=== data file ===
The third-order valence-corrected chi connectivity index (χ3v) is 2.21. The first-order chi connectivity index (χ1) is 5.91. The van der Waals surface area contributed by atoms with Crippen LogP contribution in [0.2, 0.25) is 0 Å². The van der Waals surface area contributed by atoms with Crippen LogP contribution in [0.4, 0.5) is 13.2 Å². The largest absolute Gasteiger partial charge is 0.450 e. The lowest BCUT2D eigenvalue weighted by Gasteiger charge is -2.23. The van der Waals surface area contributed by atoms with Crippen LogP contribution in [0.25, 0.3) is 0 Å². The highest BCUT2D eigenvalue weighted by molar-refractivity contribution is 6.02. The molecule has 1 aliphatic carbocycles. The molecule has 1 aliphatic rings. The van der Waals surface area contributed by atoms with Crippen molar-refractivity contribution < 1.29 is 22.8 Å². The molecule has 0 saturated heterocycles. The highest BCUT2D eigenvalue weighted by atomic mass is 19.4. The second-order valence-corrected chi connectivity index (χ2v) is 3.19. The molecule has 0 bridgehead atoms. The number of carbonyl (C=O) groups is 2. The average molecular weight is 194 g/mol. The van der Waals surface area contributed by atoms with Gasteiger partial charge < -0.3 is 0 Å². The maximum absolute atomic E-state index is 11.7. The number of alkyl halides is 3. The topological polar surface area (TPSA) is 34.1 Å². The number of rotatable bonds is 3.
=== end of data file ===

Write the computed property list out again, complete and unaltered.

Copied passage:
The third-order valence-corrected chi connectivity index (χ3v) is 2.21. The first-order chi connectivity index (χ1) is 5.91. The van der Waals surface area contributed by atoms with Crippen LogP contribution in [0.2, 0.25) is 0 Å². The van der Waals surface area contributed by atoms with Crippen LogP contribution in [0.4, 0.5) is 13.2 Å². The largest absolute Gasteiger partial charge is 0.450 e. The lowest BCUT2D eigenvalue weighted by Gasteiger charge is -2.23. The van der Waals surface area contributed by atoms with Crippen LogP contribution in [0.25, 0.3) is 0 Å². The highest BCUT2D eigenvalue weighted by molar-refractivity contribution is 6.02. The molecule has 1 aliphatic carbocycles. The molecule has 1 aliphatic rings. The van der Waals surface area contributed by atoms with Crippen molar-refractivity contribution < 1.29 is 22.8 Å². The molecule has 0 saturated heterocycles. The highest BCUT2D eigenvalue weighted by atomic mass is 19.4. The second-order valence-corrected chi connectivity index (χ2v) is 3.19. The molecule has 0 bridgehead atoms. The number of carbonyl (C=O) groups is 2. The average molecular weight is 194 g/mol. The van der Waals surface area contributed by atoms with Gasteiger partial charge < -0.3 is 0 Å². The maximum absolute atomic E-state index is 11.7. The number of alkyl halides is 3. The topological polar surface area (TPSA) is 34.1 Å². The number of rotatable bonds is 3.